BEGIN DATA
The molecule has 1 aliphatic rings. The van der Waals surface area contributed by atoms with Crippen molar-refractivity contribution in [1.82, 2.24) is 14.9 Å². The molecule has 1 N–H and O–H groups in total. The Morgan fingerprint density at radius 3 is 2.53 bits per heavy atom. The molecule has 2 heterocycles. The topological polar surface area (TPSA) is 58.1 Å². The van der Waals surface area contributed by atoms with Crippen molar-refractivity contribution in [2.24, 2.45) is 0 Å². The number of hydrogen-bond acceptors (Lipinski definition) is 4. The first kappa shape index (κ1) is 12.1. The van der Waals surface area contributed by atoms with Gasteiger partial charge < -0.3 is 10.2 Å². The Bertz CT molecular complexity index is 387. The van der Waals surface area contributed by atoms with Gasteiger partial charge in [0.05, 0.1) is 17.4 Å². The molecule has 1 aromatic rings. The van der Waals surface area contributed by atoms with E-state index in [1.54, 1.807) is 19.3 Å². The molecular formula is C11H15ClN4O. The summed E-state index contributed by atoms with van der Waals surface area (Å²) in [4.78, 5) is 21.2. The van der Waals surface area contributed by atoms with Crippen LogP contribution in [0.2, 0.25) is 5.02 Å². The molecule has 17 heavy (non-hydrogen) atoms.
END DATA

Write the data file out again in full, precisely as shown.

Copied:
The molecule has 1 aliphatic rings. The van der Waals surface area contributed by atoms with Crippen molar-refractivity contribution in [1.82, 2.24) is 14.9 Å². The molecule has 1 N–H and O–H groups in total. The Morgan fingerprint density at radius 3 is 2.53 bits per heavy atom. The molecule has 2 heterocycles. The topological polar surface area (TPSA) is 58.1 Å². The van der Waals surface area contributed by atoms with Crippen molar-refractivity contribution in [2.24, 2.45) is 0 Å². The number of hydrogen-bond acceptors (Lipinski definition) is 4. The first kappa shape index (κ1) is 12.1. The van der Waals surface area contributed by atoms with Gasteiger partial charge < -0.3 is 10.2 Å². The Bertz CT molecular complexity index is 387. The van der Waals surface area contributed by atoms with Gasteiger partial charge in [0.05, 0.1) is 17.4 Å². The molecule has 1 aromatic rings. The van der Waals surface area contributed by atoms with E-state index in [1.54, 1.807) is 19.3 Å². The molecular formula is C11H15ClN4O. The summed E-state index contributed by atoms with van der Waals surface area (Å²) in [4.78, 5) is 21.2. The van der Waals surface area contributed by atoms with Crippen LogP contribution in [0.2, 0.25) is 5.02 Å². The molecule has 17 heavy (non-hydrogen) atoms.